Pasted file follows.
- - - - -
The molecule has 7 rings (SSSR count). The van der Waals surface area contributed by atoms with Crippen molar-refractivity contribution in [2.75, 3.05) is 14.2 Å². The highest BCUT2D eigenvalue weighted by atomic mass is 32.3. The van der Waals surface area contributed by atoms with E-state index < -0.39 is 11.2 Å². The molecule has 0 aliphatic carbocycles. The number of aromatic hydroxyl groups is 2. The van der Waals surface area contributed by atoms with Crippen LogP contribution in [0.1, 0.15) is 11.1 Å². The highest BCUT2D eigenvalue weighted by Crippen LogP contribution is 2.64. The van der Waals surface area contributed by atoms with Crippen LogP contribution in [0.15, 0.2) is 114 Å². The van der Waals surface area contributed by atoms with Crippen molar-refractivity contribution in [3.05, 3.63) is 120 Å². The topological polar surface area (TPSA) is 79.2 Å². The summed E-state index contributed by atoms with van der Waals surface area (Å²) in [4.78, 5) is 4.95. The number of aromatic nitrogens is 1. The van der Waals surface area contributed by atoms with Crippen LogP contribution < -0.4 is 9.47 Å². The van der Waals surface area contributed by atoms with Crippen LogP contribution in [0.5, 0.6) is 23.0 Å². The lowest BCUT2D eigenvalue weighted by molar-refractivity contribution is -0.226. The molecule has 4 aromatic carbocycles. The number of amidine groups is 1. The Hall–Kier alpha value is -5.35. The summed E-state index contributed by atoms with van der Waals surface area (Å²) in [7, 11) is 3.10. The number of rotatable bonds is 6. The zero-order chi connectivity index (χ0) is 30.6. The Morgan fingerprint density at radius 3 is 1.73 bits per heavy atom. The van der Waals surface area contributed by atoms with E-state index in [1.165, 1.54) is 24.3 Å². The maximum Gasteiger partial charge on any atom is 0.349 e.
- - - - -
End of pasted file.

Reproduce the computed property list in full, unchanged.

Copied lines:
The molecule has 7 rings (SSSR count). The van der Waals surface area contributed by atoms with Crippen molar-refractivity contribution in [2.75, 3.05) is 14.2 Å². The highest BCUT2D eigenvalue weighted by atomic mass is 32.3. The van der Waals surface area contributed by atoms with E-state index < -0.39 is 11.2 Å². The molecule has 0 aliphatic carbocycles. The number of aromatic hydroxyl groups is 2. The van der Waals surface area contributed by atoms with Crippen LogP contribution in [0.1, 0.15) is 11.1 Å². The highest BCUT2D eigenvalue weighted by Crippen LogP contribution is 2.64. The van der Waals surface area contributed by atoms with Crippen LogP contribution in [0.15, 0.2) is 114 Å². The van der Waals surface area contributed by atoms with Crippen molar-refractivity contribution in [3.05, 3.63) is 120 Å². The topological polar surface area (TPSA) is 79.2 Å². The summed E-state index contributed by atoms with van der Waals surface area (Å²) in [4.78, 5) is 4.95. The number of aromatic nitrogens is 1. The van der Waals surface area contributed by atoms with Crippen LogP contribution < -0.4 is 9.47 Å². The van der Waals surface area contributed by atoms with Crippen LogP contribution in [0.5, 0.6) is 23.0 Å². The lowest BCUT2D eigenvalue weighted by molar-refractivity contribution is -0.226. The molecule has 4 aromatic carbocycles. The number of amidine groups is 1. The Hall–Kier alpha value is -5.35. The summed E-state index contributed by atoms with van der Waals surface area (Å²) in [7, 11) is 3.10. The number of rotatable bonds is 6. The zero-order chi connectivity index (χ0) is 30.6. The Morgan fingerprint density at radius 3 is 1.73 bits per heavy atom. The van der Waals surface area contributed by atoms with E-state index in [1.165, 1.54) is 24.3 Å². The maximum Gasteiger partial charge on any atom is 0.349 e.